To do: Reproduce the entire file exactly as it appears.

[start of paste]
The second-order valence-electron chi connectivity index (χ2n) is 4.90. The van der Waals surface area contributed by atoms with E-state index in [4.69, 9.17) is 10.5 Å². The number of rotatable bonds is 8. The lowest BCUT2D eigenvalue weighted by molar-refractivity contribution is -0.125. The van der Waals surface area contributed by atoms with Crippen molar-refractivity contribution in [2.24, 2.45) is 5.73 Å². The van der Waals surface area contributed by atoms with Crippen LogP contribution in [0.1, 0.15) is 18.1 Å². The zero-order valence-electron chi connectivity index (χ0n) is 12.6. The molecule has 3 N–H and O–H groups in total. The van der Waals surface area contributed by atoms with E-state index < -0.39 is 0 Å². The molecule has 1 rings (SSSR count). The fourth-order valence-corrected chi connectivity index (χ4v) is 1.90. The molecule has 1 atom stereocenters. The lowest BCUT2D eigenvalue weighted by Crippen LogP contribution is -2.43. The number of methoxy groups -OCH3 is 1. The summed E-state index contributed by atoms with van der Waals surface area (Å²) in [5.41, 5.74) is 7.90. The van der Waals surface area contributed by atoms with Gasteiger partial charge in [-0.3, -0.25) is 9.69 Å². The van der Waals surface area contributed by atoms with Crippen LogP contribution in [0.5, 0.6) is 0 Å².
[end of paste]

The second-order valence-electron chi connectivity index (χ2n) is 4.90. The van der Waals surface area contributed by atoms with E-state index in [4.69, 9.17) is 10.5 Å². The number of rotatable bonds is 8. The lowest BCUT2D eigenvalue weighted by molar-refractivity contribution is -0.125. The van der Waals surface area contributed by atoms with Crippen molar-refractivity contribution in [2.24, 2.45) is 5.73 Å². The van der Waals surface area contributed by atoms with Crippen LogP contribution in [0.1, 0.15) is 18.1 Å². The zero-order valence-electron chi connectivity index (χ0n) is 12.6. The molecule has 3 N–H and O–H groups in total. The van der Waals surface area contributed by atoms with E-state index < -0.39 is 0 Å². The molecule has 1 rings (SSSR count). The fourth-order valence-corrected chi connectivity index (χ4v) is 1.90. The molecule has 1 atom stereocenters. The lowest BCUT2D eigenvalue weighted by Crippen LogP contribution is -2.43. The number of methoxy groups -OCH3 is 1. The summed E-state index contributed by atoms with van der Waals surface area (Å²) in [5.41, 5.74) is 7.90. The van der Waals surface area contributed by atoms with Gasteiger partial charge in [-0.3, -0.25) is 9.69 Å². The van der Waals surface area contributed by atoms with Crippen LogP contribution in [0.5, 0.6) is 0 Å².